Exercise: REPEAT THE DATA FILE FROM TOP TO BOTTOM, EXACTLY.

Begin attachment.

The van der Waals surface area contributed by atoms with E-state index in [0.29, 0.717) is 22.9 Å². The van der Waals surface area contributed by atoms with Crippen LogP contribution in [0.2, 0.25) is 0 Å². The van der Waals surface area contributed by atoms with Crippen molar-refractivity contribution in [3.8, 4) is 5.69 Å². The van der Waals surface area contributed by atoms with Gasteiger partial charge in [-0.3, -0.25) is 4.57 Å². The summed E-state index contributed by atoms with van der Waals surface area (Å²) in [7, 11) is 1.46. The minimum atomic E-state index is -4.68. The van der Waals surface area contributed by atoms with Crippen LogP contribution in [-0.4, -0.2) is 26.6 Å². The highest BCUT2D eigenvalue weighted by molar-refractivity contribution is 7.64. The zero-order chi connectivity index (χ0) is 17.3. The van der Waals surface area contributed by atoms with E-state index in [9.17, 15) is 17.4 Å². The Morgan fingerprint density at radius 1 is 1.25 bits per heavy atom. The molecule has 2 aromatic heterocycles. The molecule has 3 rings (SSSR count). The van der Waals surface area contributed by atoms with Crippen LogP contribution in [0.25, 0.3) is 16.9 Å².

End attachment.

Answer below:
The van der Waals surface area contributed by atoms with E-state index in [0.29, 0.717) is 22.9 Å². The van der Waals surface area contributed by atoms with Crippen LogP contribution in [0.2, 0.25) is 0 Å². The van der Waals surface area contributed by atoms with Crippen molar-refractivity contribution in [3.8, 4) is 5.69 Å². The van der Waals surface area contributed by atoms with Gasteiger partial charge in [-0.3, -0.25) is 4.57 Å². The summed E-state index contributed by atoms with van der Waals surface area (Å²) in [7, 11) is 1.46. The minimum atomic E-state index is -4.68. The van der Waals surface area contributed by atoms with Crippen LogP contribution in [-0.4, -0.2) is 26.6 Å². The highest BCUT2D eigenvalue weighted by molar-refractivity contribution is 7.64. The zero-order chi connectivity index (χ0) is 17.3. The van der Waals surface area contributed by atoms with E-state index in [9.17, 15) is 17.4 Å². The Morgan fingerprint density at radius 1 is 1.25 bits per heavy atom. The molecule has 2 aromatic heterocycles. The molecule has 3 rings (SSSR count). The van der Waals surface area contributed by atoms with Crippen LogP contribution in [0.25, 0.3) is 16.9 Å².